Actually, the story starts earlier, and it's a chain reaction. A quick recap: on the first of January, Gerry at Naturespeak, blogged about the Shy Cosmet (Limnaecia phragmitella) larvae he had found in a cattail head. Seabrooke read this, and brought home her own cattail in March; she discovered one larva. I picked up on this, read about them in BugGuide, collected a cattail, and found dozens of similar caterpillars.
However, BugGuide lists them as an eastern moth; BC is not in their range. What were the ones I had, then?
I had filled the birdhouse with cattail fluff, probably including a fair number of larvae. And I had a Tupperware lidded bowl with more fluff and larvae. Laurie contributed another cattail head, undisturbed. I tied a plastic bag loosely around it, to keep the inhabitants from escaping, stacked it in a corner, and left the whole shebang to sit until June or July, when the moths should be emerging. (If they were the Shy Cosmet, that is.)
And forgot about it; this has been an eventful summer. And here it is, the end of August.
Yesterday evening, I brought everything inside; the birdhouse:
Front door, with the bedding hanging out.
... the Tupperware, and the bagged head.
After all the rain we've had, I expected to find mold and mildew in the birdhouse. But the fluff was as fine and dry as the day I jammed it in. I pulled out a couple of handfuls and inspected them. No larvae, no moths, no other insect life. I re-hung the birdhouse, disappointed.
The bag next. I opened it carefully, removed the head. It was intact. I pulled apart some of the fluff. No larvae, no moths, no other insect life. Oh, well.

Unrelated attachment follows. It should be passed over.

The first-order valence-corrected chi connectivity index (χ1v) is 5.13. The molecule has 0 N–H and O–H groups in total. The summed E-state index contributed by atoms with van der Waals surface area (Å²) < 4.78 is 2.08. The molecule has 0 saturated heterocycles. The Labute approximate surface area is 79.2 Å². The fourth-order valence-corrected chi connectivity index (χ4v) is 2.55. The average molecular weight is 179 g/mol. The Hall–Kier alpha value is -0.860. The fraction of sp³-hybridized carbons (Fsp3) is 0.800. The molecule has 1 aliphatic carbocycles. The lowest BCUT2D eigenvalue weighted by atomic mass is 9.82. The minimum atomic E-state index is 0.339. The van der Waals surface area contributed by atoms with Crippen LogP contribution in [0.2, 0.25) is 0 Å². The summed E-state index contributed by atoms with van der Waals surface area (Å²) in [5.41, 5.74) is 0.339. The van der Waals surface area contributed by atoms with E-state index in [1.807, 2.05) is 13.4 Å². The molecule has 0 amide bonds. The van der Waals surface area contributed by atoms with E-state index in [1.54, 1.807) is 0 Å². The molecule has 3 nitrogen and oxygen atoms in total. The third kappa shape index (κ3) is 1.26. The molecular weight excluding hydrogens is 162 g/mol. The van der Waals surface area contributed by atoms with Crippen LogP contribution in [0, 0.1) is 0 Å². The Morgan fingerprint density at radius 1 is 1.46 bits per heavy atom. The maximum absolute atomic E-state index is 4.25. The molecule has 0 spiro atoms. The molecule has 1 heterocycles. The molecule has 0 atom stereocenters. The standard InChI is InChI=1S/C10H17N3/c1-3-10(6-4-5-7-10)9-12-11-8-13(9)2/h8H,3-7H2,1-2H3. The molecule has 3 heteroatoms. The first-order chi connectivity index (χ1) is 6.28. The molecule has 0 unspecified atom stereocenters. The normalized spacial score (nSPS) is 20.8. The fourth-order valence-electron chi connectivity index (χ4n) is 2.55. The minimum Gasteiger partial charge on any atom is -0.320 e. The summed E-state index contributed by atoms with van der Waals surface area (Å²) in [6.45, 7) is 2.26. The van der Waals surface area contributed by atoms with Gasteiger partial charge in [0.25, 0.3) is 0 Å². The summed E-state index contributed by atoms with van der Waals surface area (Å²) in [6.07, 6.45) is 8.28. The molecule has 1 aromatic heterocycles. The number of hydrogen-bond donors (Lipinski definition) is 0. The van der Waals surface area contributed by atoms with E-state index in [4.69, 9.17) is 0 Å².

I shook out the empty bag, and two moths fell out. They looked dead; well, they would be, locked inside the bag like that. But when I touched one to position it for the camera, it moved.
Shy Cosmet, about 1 cm. long.
These were beautiful moths, if tiny. The wings, legs, antennae, head, all reflect a warm, golden light; like something fashioned by a fine jeweller. The camera boggles at it, and barely hints at the metallic gleam.
The wings are much longer than the body, finely feathered, curved outward and upward at the end.
Besides the antennae, the Shy One carries two long spikes upright in front of the head. I don't remember seeing anything like this before. It belongs to the family of Twirler Moths (Gelechiidae), and those spikes, or labial palps, are characteristic.
The moths started walking around on the paper towel where I'd dropped them, and one found a damp spot. He stopped right there and started drinking. (Look closely; you can see his feeding tube.) I gave the second one a drop of water, too.
But were these the insects that had been in the cattail, or had they somehow found their way inside the bag through the knot? I turned to the Tupperware container, and inspected its contents. One dead larva. Two dead moths. The same species as the live ones. That settled it. The moths are the adults corresponding to the caterpillars I found in the spring.
And the Shy Cosmet has come to the west.
After their drink, the surviving moths were in the mood for exploring. I collected them (had to chase one) and took them outside.
Sitting on the hedge.
Next time I looked, they were gone.
One of the Shy Cosmets on BugGuide had been found half a mile from a cattail marsh, so these guys have a chance at finding a home. I hope.